Originally Published - 12/6/15
In the same way that there are typically 3 points of view on any issue, 'for", "against" and "unsure", in any organization I would suggest that there are 3 perspectives on risk.
Those whose job it is to manage or reduce risk.
Those who don't really know any better - what I call the "Unbeknownst Risk Takers"
Finally there are those who are knowingly taking risks, and are compensated to do so.
In a functional environment there should be a “Healthy Tension” between the Risk Managers and the Risk Takers accompanied by appropriate management of those in the middle.
Knowing this - what should a leader of a security organization be working on ? My recommendation is to Create and Manage this Healthy Tension – but how ?
First job of any leader, including those in security, is to understand the goals of the organization and I would suggest that it's more than knowing the Mission Statement or stated goals, to really get it you must follow the money. Which parts of the organization make the money, and who's spending it ?
For example, do you work in an organization that has business units that sell products, run their own profit and loss accounts, have a large degree of autonomy and fund corporate activities through a "tax" (% of revenue ?) ? Or an organization that's funded centrally like a charity or government agency ? These examples will require different approaches from a Security leader.
In my experience, successful Security Leaders should establish a proactive approach to managing risk.
Don’t employ a reactive risk minimization approach
No blind enforcement of the status quo
Work to not be perceived as a business “killer”
You should lead from the top, show your team the appropriate approach!
Be an enabler “yes, and “ vs “no we can’t”
Don’t be afraid to show that there is a cost to enabling risk – DON’T give away the farm, build a business case to show how business goals can be met with appropriate risk.
Work with the risk takers to incorporate your cost analysis into their projections EARLY in the process
I'm sure we can all think of examples of the laws of unintended consequences, and that is especially true in the world of Information Security. As a leader you should look at the alignment of incentives across the company and see if those are running contrary to the stated level of risk that the organization is willing & able to tolerate.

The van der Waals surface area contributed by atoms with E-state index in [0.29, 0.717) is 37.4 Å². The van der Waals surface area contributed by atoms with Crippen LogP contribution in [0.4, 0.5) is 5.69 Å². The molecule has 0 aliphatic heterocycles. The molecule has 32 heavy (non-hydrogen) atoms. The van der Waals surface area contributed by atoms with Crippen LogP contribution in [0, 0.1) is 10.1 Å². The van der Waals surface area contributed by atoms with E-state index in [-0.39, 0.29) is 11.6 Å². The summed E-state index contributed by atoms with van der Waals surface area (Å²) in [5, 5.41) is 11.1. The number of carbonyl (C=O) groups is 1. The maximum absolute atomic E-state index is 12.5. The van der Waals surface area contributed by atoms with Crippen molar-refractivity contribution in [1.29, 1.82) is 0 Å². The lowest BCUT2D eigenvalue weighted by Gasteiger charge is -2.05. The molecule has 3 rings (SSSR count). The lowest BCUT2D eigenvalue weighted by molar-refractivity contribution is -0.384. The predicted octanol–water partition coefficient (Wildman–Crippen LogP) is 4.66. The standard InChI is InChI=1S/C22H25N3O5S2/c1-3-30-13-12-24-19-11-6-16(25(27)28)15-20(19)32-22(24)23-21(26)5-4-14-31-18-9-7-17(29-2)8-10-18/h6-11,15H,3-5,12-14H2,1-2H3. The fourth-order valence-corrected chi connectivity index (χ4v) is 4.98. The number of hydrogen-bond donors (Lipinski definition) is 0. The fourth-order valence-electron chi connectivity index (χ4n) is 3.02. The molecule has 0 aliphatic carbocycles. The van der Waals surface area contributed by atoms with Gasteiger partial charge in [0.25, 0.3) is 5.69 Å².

Goal of Organization vs Goals of Security Team - are the incentives of the Security team in alignment or do they run contrary to the organization goals ?
Think about and understand the alignment of incentives for Security vs Ops vs Sales vs Product Development, those risk mangers vs risk takers.
Does the entire security team understand what the company does and where the real value is ?
I've mentioned the "Incented "Risk Takers" a few times now - as you read this, do you know who are the designated “Risk Takers” in your organization ?
If not, find them !!!
Talk to them, at all levels, not just your peers, your team should find their peers in those organizations.
Understand their goals, and identify how to enable the risk takers.
Typically I would recommend that to enable the risk takers, you and your team should “Walk a mile in their shoes”. As a Security Leader take the time to emulate the interactions of your employees, your customers and your vendors.
How do they actually interact with the security controls that YOU responsible for ?
Do they circumvent controls to align with the way they are incented (“Get their jobs done”) ?
Success as an Information Security leader requires understanding incentives, looking for unintended consequences and proactively identifying and enabling risk takers by identifying and communicating appropriate costs.
More to come !!